On November 19, 2012 in East Texas, Lizzie Alvarado, Ben Reynoso and Julie Henry climbed up sixty feet into trees to stop construction of the Keystone XL pipeline and prevent the destruction of a swath of forest. The lifelines supporting their platforms were tied to construction equipment, preventing any work from being done. |
After a nine hour stand-off with police and workers, a cherry picker arrived. A crowd of local supporters surged into the road to block the truck but were dispersed when a sheriff emptied an entire can of police-grade pepper spray into the crowd.
Police used the cherry picker to take all three tree-sitters into custody. Ben, Lizzy and Julie were each charged with misdemeanor criminal trespass, felony mischief, and felony use of a criminal instrument. Altogether, these charges could lead to imprisonment for several years and fines of tens of thousands of dollars.
On August 26th, they will face the judge for the first time for their misdemeanor trespassing charges. Please show your support for these activists by donating to their legal fund. The hope is that $2500 will cover fines and fees for the three tree-sitters. Activists can expect to spend a day in jail for every $100 unpaid. If the three receive any donations past their goal or have any money left over, they will use it for the legal funds of other blockaders. Four others were arrested the same day with the same charges but have not been given a court date yet. Overall, other pending cases against nonviolent Tar Sands Blockade activists include over 19 felonies and 8 misdemeanors.
Ben Reynoso is a 30-year-old rabble-rouser and ruckus-maker from San Luis Obispo, California. He came to the blockade in September after spending a year in New York organizing with Occupy Wall St. Currently, he is doing forest defense work in Oregon. He enjoys climbing all sorts of things, getting dirty in the woods, digging latrines, and standing up to the police.
Lizzy Alvarado is a 21-year-old filmmaker and student. She's from Austin, Texas, and is currently entering her fourth year at Stephen F. Austin State University in Nacogodoches. Since moving there in 2010, she has become part of the town's small but close-knit community. Lizzy gives back to that community by teaching yoga classes for the university and heading a cycling club which she founded. After learning about the negative effects of KXL and seeing the destruction and disruption of her fellow East Texans' land and lives, she joined with the Tar Sands Blockade in their journey to stop the Keystone XL pipeline.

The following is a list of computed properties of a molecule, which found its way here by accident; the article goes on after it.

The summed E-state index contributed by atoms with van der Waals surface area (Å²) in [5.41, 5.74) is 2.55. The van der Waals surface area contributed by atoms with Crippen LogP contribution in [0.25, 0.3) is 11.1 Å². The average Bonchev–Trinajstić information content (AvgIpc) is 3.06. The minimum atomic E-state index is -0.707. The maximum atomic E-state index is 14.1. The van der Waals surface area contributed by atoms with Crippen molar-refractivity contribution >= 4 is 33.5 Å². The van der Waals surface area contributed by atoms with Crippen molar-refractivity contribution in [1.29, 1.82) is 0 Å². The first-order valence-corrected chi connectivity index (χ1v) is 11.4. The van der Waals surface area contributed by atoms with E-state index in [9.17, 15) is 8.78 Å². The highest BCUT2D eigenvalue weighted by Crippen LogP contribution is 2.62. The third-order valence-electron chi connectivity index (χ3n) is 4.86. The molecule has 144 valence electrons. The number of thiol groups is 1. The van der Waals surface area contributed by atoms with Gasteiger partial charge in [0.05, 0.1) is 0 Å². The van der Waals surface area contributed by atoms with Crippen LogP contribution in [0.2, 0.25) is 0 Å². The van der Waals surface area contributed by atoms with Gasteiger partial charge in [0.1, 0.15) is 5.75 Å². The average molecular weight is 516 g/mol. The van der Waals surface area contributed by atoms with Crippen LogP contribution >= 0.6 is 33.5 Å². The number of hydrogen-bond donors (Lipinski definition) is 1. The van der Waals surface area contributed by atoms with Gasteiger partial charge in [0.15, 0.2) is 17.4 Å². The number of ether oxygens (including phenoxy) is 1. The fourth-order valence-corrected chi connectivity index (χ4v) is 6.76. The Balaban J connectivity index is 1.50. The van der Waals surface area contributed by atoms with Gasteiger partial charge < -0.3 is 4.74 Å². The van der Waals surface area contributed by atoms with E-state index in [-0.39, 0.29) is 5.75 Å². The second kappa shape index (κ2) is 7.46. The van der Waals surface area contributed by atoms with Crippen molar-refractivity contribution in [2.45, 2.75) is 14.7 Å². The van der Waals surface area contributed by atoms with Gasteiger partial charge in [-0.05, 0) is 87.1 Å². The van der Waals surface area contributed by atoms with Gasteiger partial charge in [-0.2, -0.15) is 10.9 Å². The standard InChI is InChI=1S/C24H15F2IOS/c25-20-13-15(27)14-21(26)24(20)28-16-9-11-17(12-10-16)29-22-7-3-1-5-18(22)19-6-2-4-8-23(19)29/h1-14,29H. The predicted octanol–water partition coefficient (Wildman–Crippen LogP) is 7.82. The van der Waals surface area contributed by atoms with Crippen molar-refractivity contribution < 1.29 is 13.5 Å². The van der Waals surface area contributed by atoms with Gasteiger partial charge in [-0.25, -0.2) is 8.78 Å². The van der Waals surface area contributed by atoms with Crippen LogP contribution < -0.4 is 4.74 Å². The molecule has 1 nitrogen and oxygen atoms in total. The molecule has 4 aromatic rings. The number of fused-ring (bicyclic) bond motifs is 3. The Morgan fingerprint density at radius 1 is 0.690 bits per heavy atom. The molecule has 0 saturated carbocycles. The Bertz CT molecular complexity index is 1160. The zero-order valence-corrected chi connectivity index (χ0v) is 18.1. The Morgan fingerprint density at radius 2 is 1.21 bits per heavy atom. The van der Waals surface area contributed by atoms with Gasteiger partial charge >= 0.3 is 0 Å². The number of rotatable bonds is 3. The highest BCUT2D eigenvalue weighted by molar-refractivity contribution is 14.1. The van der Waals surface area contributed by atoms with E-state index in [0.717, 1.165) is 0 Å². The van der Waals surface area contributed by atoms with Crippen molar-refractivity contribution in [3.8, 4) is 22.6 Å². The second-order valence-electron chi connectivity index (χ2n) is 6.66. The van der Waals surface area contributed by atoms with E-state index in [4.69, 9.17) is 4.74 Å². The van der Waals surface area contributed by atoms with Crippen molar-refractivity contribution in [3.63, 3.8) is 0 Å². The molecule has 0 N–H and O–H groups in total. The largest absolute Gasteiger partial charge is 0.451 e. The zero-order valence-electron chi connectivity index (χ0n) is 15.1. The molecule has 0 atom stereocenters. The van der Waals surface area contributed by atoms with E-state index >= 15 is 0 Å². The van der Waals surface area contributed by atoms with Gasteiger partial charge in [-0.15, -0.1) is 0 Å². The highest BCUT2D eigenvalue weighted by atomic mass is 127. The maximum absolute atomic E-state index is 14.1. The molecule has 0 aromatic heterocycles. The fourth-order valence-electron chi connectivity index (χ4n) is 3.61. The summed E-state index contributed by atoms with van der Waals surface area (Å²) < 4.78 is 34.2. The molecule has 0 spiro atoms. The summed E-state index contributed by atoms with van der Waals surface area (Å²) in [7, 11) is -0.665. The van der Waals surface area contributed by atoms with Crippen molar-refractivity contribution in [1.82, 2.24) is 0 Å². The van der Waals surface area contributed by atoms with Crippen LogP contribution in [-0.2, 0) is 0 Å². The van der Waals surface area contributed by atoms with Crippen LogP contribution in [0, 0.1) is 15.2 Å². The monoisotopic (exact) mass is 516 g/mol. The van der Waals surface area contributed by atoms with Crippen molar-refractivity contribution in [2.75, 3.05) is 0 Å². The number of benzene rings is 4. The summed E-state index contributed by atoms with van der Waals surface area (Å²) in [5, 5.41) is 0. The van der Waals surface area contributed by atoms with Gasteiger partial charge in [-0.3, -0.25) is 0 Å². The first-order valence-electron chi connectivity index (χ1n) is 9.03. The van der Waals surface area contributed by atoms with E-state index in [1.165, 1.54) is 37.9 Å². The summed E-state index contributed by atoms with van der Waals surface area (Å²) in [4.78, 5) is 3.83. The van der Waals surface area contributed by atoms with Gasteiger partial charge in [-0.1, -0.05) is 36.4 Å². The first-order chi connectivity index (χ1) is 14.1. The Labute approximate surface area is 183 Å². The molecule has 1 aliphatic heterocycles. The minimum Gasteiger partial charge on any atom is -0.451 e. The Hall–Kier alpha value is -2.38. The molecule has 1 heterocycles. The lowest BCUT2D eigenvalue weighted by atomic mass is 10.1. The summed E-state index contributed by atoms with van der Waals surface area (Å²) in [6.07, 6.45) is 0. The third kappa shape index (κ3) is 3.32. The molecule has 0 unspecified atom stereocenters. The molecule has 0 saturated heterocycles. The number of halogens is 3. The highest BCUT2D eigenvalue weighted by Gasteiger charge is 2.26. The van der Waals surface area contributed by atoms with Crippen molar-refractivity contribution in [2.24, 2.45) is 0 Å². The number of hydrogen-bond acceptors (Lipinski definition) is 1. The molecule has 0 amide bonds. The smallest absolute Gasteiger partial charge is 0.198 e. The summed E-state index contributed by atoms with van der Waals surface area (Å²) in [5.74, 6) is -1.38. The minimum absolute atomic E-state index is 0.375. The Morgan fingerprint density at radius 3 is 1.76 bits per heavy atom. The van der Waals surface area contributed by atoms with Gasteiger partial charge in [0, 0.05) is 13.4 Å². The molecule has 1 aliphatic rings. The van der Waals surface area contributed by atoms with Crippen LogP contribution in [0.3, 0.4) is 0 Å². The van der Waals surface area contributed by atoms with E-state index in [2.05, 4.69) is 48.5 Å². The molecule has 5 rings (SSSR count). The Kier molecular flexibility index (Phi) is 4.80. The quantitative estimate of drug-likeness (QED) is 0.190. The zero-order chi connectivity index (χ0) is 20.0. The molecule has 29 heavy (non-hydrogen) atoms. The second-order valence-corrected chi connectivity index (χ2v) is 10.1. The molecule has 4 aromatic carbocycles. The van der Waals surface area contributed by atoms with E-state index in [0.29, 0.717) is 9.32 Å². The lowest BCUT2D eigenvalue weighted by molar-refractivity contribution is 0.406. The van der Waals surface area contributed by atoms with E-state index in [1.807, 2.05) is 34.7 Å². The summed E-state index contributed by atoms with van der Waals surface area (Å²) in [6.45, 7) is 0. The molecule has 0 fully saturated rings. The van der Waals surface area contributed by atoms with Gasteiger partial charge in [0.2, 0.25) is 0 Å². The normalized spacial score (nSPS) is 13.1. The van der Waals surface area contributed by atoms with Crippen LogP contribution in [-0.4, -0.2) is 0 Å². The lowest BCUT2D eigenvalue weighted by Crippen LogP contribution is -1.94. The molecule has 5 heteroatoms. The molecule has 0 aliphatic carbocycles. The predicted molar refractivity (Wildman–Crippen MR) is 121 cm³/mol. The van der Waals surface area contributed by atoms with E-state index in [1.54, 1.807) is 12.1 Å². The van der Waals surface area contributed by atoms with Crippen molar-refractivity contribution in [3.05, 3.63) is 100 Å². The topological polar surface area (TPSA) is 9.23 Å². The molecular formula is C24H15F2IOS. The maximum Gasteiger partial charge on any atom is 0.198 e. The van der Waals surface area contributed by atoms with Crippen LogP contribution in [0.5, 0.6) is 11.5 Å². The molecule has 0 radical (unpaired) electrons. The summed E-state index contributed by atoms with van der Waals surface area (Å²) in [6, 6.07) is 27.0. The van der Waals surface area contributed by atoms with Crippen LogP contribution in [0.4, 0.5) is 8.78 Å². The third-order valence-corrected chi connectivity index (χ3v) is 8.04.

Julie Henry is a biologist and animal rights activist originally from Nashville, TN, but her projects have taken her all over the world. She traveled throughout Southeast Asia to study the environmental impacts of the black market wildlife trade, widespread habitat destruction, and pollution. She spent 2009 - 2010 moving between Thailand and Burma, documenting the smuggling of wild elephants destined to be enslaved in the booming Thai animal entertainment industry. Julie motorbiked her way across the continent through Laos, Vietnam, and Indonesia to document habitat destruction. Julie moved to Texas to join the Tar Sands Blockade after seeing photos from the 90 day Winnsboro tree sit. She's been with the campaign ever since. Julie is a rock-climber, caver and all around animal lover. Back home in Nashville she has 3 dogs and 9 cats. "All rescues," she says.
Tar sands mining is one of the most ecologically destructive projects in human history:
- If pipelines like KXL are constructed and the tar sands deposits in Alberta are fully exploited, an area of pristine boreal forest - one of the largest forests in the world and one of the most important terrestrial carbon sinks - equal to the size of New York State - will be destroyed. For more information on tar sands, see Rainforest Action Network's info page.
- Indigenous communities near the tar sands mines are already suffering from massively inflated rates of rare cancers and other diseases.
- Tar sands pipelines are more dangerous than crude oil pipelines - more likely to burst and more deadly when they do - as evidenced from major spills in Kalamazoo, Michigan in 2010 and in Mayflower, Arkansas in 2013.
- Refining tar sands produces an even higher load of toxins than normal crude; communities along the gulf coast will be forced to breathe these toxins
- Tar sands produce more carbon than regular oil. James Hansen, former head of NASA's Goddard Institute and one of the world's leading climate scientists, said that fully exploiting the tar sands would be "game over for the climate".
For more information about tar sands and about our organization, visit the Tar Sands Blockade website.